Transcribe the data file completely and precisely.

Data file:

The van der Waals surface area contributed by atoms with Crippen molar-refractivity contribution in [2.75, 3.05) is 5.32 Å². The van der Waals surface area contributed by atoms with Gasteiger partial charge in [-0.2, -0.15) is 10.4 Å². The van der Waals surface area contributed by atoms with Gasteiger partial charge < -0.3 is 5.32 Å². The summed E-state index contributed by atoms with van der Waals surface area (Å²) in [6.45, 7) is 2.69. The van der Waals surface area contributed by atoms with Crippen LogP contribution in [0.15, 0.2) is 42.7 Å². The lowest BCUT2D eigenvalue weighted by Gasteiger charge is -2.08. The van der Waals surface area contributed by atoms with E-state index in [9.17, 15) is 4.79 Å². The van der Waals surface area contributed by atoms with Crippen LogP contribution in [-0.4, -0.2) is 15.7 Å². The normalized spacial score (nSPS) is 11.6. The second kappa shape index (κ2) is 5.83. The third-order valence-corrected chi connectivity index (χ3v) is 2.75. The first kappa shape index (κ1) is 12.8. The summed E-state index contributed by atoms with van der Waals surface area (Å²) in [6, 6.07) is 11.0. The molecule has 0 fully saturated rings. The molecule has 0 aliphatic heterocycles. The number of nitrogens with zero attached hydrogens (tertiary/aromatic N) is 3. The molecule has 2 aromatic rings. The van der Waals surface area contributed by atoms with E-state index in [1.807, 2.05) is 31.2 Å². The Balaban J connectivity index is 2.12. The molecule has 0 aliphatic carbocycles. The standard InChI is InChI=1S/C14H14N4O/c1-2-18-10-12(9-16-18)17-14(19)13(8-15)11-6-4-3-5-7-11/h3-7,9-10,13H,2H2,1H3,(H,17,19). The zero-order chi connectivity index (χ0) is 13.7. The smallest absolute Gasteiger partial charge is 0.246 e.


The van der Waals surface area contributed by atoms with Crippen molar-refractivity contribution in [2.75, 3.05) is 5.32 Å². The van der Waals surface area contributed by atoms with Gasteiger partial charge in [-0.2, -0.15) is 10.4 Å². The van der Waals surface area contributed by atoms with Gasteiger partial charge < -0.3 is 5.32 Å². The summed E-state index contributed by atoms with van der Waals surface area (Å²) in [6.45, 7) is 2.69. The van der Waals surface area contributed by atoms with Crippen LogP contribution in [0.15, 0.2) is 42.7 Å². The lowest BCUT2D eigenvalue weighted by Gasteiger charge is -2.08. The van der Waals surface area contributed by atoms with E-state index in [9.17, 15) is 4.79 Å². The van der Waals surface area contributed by atoms with Crippen LogP contribution in [-0.4, -0.2) is 15.7 Å². The normalized spacial score (nSPS) is 11.6. The second kappa shape index (κ2) is 5.83. The third-order valence-corrected chi connectivity index (χ3v) is 2.75. The first kappa shape index (κ1) is 12.8. The summed E-state index contributed by atoms with van der Waals surface area (Å²) in [6, 6.07) is 11.0. The molecule has 0 fully saturated rings. The molecule has 0 aliphatic heterocycles. The number of nitrogens with zero attached hydrogens (tertiary/aromatic N) is 3. The molecule has 2 aromatic rings. The van der Waals surface area contributed by atoms with E-state index in [1.807, 2.05) is 31.2 Å². The Balaban J connectivity index is 2.12. The molecule has 0 aliphatic carbocycles. The standard InChI is InChI=1S/C14H14N4O/c1-2-18-10-12(9-16-18)17-14(19)13(8-15)11-6-4-3-5-7-11/h3-7,9-10,13H,2H2,1H3,(H,17,19). The zero-order chi connectivity index (χ0) is 13.7. The smallest absolute Gasteiger partial charge is 0.246 e.